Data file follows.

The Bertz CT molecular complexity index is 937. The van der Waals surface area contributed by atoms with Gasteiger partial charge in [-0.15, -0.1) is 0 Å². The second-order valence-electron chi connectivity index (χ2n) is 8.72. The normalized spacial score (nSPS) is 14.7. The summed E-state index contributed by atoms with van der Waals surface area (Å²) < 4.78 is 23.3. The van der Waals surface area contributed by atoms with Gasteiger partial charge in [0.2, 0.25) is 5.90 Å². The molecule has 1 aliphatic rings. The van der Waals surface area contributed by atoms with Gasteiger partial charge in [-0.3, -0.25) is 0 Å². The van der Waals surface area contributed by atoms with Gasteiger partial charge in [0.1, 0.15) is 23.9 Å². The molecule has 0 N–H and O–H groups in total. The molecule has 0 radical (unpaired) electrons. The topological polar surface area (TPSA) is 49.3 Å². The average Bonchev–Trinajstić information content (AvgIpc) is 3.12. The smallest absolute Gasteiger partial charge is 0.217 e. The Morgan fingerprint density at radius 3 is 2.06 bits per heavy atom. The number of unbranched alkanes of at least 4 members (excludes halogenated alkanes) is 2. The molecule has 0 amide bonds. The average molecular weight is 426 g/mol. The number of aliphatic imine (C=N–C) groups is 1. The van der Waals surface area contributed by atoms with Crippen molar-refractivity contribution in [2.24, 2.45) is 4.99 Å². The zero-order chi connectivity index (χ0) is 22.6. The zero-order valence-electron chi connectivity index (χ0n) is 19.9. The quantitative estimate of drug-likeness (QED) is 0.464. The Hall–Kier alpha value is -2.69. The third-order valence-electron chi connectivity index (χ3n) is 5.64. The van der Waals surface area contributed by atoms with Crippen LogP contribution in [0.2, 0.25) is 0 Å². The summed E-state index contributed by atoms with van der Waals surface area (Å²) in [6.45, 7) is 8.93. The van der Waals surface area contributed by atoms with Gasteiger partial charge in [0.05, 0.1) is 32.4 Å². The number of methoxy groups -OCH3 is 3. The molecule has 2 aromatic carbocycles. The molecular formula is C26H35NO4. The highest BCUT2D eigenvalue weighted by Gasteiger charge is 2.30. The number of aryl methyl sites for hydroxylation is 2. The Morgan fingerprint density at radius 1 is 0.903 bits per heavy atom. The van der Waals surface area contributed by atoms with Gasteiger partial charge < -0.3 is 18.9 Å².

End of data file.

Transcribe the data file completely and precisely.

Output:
The Bertz CT molecular complexity index is 937. The van der Waals surface area contributed by atoms with Gasteiger partial charge in [-0.15, -0.1) is 0 Å². The second-order valence-electron chi connectivity index (χ2n) is 8.72. The normalized spacial score (nSPS) is 14.7. The summed E-state index contributed by atoms with van der Waals surface area (Å²) < 4.78 is 23.3. The van der Waals surface area contributed by atoms with Gasteiger partial charge in [0.2, 0.25) is 5.90 Å². The molecule has 1 aliphatic rings. The van der Waals surface area contributed by atoms with Gasteiger partial charge in [-0.3, -0.25) is 0 Å². The van der Waals surface area contributed by atoms with Gasteiger partial charge in [0.1, 0.15) is 23.9 Å². The molecule has 0 N–H and O–H groups in total. The molecule has 0 radical (unpaired) electrons. The topological polar surface area (TPSA) is 49.3 Å². The average Bonchev–Trinajstić information content (AvgIpc) is 3.12. The smallest absolute Gasteiger partial charge is 0.217 e. The Morgan fingerprint density at radius 3 is 2.06 bits per heavy atom. The number of unbranched alkanes of at least 4 members (excludes halogenated alkanes) is 2. The molecule has 0 amide bonds. The average molecular weight is 426 g/mol. The number of aliphatic imine (C=N–C) groups is 1. The van der Waals surface area contributed by atoms with Crippen molar-refractivity contribution in [2.24, 2.45) is 4.99 Å². The zero-order chi connectivity index (χ0) is 22.6. The zero-order valence-electron chi connectivity index (χ0n) is 19.9. The quantitative estimate of drug-likeness (QED) is 0.464. The Hall–Kier alpha value is -2.69. The third-order valence-electron chi connectivity index (χ3n) is 5.64. The van der Waals surface area contributed by atoms with Crippen LogP contribution in [0.2, 0.25) is 0 Å². The summed E-state index contributed by atoms with van der Waals surface area (Å²) in [6.45, 7) is 8.93. The van der Waals surface area contributed by atoms with Gasteiger partial charge in [0.05, 0.1) is 32.4 Å². The number of methoxy groups -OCH3 is 3. The molecule has 2 aromatic carbocycles. The molecular formula is C26H35NO4. The highest BCUT2D eigenvalue weighted by Gasteiger charge is 2.30. The number of aryl methyl sites for hydroxylation is 2. The Morgan fingerprint density at radius 1 is 0.903 bits per heavy atom. The van der Waals surface area contributed by atoms with Gasteiger partial charge < -0.3 is 18.9 Å².